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A quick start guide to marketing your freelance services

Updated on April 7, 2015

Many a freelancer will be all too accustomed with the famine or feast lifestyle of the modern freelancer. Perhaps you’ll know also of the ever changing world of working on a freelance basis and the growing competitiveness that is all too often focused upon ever decreasing price points. Testament to this is the seemingly unstoppable force that is Fiverr, which promises much in the way of everything from marketing to design services for just $5.

In such a landscape a freelancer must not only be a pro at self marketing to maintain an income, but moreover maintain a stream of income that is more akin to a respectable river rather than a slightly pathetic and ever slowing trickle.

What will your brand say about you and your freelancer services?

Why every freelancer should consider themselves as a brand

When I talk about brands, I don’t mean in the traditional sense of logos and slogans (although both may be helpful in certain instances); instead I mean positioning yourself in a market, targeting (successfully) a certain audience and communicating in an instant why you are the freelancer right for their needs. In many ways this is the same as any other business and should see you considering the design of your website, your marketing strategy and extend to customising your services to provide a unique offering.

For me, and as a web designer and copywriter that targets start up businesses, my website focuses upon appearing friendly and personalised, but equally demonstrates past projects with start ups and what I’ve achieved for them.

Think not of what your service is, but rather what it achieves from your customer’s viewpoint

When describing your services you shouldn’t merely list what it is that you’ll do, you should communicate what it is that you provide and what it ultimately achieves: Marketers don’t just put together an advertising strategy, they increase sales; website designers don’t just provide a shiny new online presence, they provide a sales tool that works right around the clock and focuses upon business goals (such as customers getting in touch with the company) and SEO professionals don’t just improve search engine ranking, they drive traffic, sales and growth.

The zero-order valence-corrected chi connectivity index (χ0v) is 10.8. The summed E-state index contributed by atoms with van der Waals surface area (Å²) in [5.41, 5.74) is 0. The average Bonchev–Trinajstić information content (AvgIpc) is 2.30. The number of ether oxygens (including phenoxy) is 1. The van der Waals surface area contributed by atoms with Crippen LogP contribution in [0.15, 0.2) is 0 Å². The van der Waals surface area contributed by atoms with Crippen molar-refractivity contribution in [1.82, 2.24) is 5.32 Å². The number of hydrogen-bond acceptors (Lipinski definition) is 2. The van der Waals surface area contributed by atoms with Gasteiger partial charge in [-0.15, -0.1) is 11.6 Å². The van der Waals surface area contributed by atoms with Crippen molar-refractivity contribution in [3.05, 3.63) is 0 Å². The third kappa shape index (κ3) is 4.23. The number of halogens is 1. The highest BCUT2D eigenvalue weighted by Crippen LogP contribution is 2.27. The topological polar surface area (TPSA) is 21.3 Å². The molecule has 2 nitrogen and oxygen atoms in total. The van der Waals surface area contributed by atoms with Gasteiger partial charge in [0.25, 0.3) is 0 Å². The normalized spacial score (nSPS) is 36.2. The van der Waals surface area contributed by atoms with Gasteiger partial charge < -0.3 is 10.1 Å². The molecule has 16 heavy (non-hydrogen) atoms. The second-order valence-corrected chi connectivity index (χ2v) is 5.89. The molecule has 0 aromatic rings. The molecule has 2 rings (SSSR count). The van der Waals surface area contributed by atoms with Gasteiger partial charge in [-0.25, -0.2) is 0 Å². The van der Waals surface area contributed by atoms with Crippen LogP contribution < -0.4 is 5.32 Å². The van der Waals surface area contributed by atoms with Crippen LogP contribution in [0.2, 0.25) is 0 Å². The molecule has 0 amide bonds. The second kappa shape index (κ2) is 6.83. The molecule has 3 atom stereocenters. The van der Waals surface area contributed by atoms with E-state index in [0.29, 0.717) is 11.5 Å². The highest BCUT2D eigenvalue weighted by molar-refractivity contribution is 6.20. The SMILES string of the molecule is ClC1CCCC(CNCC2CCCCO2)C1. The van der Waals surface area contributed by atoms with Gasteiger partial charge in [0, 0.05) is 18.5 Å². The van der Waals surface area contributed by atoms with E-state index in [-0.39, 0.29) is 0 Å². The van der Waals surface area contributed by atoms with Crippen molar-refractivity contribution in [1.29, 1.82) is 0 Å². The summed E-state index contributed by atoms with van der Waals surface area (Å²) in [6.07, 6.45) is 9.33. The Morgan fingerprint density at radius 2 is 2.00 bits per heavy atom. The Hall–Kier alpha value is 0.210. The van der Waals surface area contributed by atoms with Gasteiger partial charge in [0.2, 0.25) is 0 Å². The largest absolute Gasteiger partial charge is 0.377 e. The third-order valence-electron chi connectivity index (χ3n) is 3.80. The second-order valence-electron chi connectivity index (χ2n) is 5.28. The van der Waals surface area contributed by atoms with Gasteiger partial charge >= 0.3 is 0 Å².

What do you find most challenging about marketing yourself as a freelancer?

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You are really no different to any other business

What's your marketing mix? Do you know who your target market is? Or how you should reach them with your message?
What's your marketing mix? Do you know who your target market is? Or how you should reach them with your message?

Freelancer eggs and bountiful baskets

As a freelancer, relying solely upon a singular income stream (be this a freelancer website or a sole client) can be nothing short of disastrous. Too much an extent this can be overcome by following the above point, however it’s also an essential to use various freelancer platforms, as well as marketing methods, to benefit from wider client exposure. (I must admit that whilst I say this, I myself am yet to follow this nugget of advice, as I work solely for one freelancing website in particular. Nevertheless I’ve paid due diligence by checking over their publicly available company financials and have established that the outlook for them, and consequentially for me, remains pretty rosy).

You as a freelancer are (or should be) a purple cow

Reaching out with social media

Social media is as essential for the freelancer of today just as it for any other business. What’s more we benefit from having plenty of knowledge that we can share with followers and fan bases that can serve to build audiences through share friendly articles. As an example, and for me, I use Google+ and LinkedIn to build connections and promote my content and whilst the topic of building your social media networks goes beyond the scope of this article, I will be writing about this in my future articles.

Building your freelancer brand with the power of social media


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